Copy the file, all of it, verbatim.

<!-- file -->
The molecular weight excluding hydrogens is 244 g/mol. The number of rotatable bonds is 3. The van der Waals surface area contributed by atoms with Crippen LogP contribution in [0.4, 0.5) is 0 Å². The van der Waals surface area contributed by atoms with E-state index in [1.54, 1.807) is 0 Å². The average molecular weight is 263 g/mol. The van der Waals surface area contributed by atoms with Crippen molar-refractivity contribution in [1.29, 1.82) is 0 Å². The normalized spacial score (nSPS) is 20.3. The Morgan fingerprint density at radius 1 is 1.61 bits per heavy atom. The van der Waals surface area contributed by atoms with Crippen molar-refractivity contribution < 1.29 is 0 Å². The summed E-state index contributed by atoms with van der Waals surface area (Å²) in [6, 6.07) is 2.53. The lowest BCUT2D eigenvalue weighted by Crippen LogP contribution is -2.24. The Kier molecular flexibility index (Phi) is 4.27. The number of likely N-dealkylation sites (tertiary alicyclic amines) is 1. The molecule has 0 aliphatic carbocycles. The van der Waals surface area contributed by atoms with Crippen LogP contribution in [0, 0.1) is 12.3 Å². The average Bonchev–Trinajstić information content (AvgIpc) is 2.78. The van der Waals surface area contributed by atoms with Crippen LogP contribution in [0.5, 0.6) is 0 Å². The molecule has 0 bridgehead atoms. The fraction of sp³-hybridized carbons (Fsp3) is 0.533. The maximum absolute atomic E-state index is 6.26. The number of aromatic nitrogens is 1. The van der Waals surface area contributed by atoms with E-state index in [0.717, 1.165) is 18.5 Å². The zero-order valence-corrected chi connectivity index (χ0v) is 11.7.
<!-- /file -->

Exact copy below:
The molecular weight excluding hydrogens is 244 g/mol. The number of rotatable bonds is 3. The van der Waals surface area contributed by atoms with Crippen LogP contribution in [0.4, 0.5) is 0 Å². The van der Waals surface area contributed by atoms with E-state index in [1.54, 1.807) is 0 Å². The average molecular weight is 263 g/mol. The van der Waals surface area contributed by atoms with Crippen molar-refractivity contribution in [1.29, 1.82) is 0 Å². The normalized spacial score (nSPS) is 20.3. The Morgan fingerprint density at radius 1 is 1.61 bits per heavy atom. The van der Waals surface area contributed by atoms with Crippen molar-refractivity contribution < 1.29 is 0 Å². The summed E-state index contributed by atoms with van der Waals surface area (Å²) in [6, 6.07) is 2.53. The lowest BCUT2D eigenvalue weighted by Crippen LogP contribution is -2.24. The Kier molecular flexibility index (Phi) is 4.27. The number of likely N-dealkylation sites (tertiary alicyclic amines) is 1. The molecule has 0 aliphatic carbocycles. The van der Waals surface area contributed by atoms with Crippen LogP contribution in [0, 0.1) is 12.3 Å². The average Bonchev–Trinajstić information content (AvgIpc) is 2.78. The van der Waals surface area contributed by atoms with Crippen LogP contribution in [0.5, 0.6) is 0 Å². The molecule has 0 bridgehead atoms. The fraction of sp³-hybridized carbons (Fsp3) is 0.533. The maximum absolute atomic E-state index is 6.26. The number of aromatic nitrogens is 1. The van der Waals surface area contributed by atoms with E-state index in [0.717, 1.165) is 18.5 Å². The zero-order valence-corrected chi connectivity index (χ0v) is 11.7.